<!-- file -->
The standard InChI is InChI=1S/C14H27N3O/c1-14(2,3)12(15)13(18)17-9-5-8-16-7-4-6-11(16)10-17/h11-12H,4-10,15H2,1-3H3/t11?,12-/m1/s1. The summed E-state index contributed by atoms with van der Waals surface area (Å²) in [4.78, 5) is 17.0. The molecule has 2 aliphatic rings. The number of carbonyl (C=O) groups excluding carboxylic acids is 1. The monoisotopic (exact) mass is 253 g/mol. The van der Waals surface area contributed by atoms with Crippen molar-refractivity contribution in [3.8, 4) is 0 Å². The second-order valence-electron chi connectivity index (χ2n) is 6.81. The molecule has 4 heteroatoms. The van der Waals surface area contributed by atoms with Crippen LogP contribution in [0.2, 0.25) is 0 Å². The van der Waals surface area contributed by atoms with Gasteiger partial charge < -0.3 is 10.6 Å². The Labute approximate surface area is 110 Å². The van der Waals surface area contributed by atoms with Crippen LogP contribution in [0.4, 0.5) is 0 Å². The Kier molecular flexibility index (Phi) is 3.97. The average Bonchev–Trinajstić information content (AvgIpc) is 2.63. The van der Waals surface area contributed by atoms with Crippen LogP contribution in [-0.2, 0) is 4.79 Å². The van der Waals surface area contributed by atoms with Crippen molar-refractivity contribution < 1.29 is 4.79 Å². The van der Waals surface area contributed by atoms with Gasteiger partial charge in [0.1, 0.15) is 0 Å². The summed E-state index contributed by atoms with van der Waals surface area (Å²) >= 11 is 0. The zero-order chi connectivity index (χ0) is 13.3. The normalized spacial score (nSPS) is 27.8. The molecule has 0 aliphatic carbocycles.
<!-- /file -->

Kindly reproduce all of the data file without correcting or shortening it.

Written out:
The standard InChI is InChI=1S/C14H27N3O/c1-14(2,3)12(15)13(18)17-9-5-8-16-7-4-6-11(16)10-17/h11-12H,4-10,15H2,1-3H3/t11?,12-/m1/s1. The summed E-state index contributed by atoms with van der Waals surface area (Å²) in [4.78, 5) is 17.0. The molecule has 2 aliphatic rings. The number of carbonyl (C=O) groups excluding carboxylic acids is 1. The monoisotopic (exact) mass is 253 g/mol. The van der Waals surface area contributed by atoms with Crippen molar-refractivity contribution in [3.8, 4) is 0 Å². The second-order valence-electron chi connectivity index (χ2n) is 6.81. The molecule has 4 heteroatoms. The van der Waals surface area contributed by atoms with Crippen LogP contribution in [0.2, 0.25) is 0 Å². The van der Waals surface area contributed by atoms with Gasteiger partial charge < -0.3 is 10.6 Å². The Labute approximate surface area is 110 Å². The van der Waals surface area contributed by atoms with Crippen LogP contribution in [0.4, 0.5) is 0 Å². The Kier molecular flexibility index (Phi) is 3.97. The average Bonchev–Trinajstić information content (AvgIpc) is 2.63. The van der Waals surface area contributed by atoms with Crippen LogP contribution in [-0.2, 0) is 4.79 Å². The van der Waals surface area contributed by atoms with Crippen molar-refractivity contribution < 1.29 is 4.79 Å². The van der Waals surface area contributed by atoms with Gasteiger partial charge in [0.1, 0.15) is 0 Å². The summed E-state index contributed by atoms with van der Waals surface area (Å²) >= 11 is 0. The zero-order chi connectivity index (χ0) is 13.3. The normalized spacial score (nSPS) is 27.8. The molecule has 0 aliphatic carbocycles.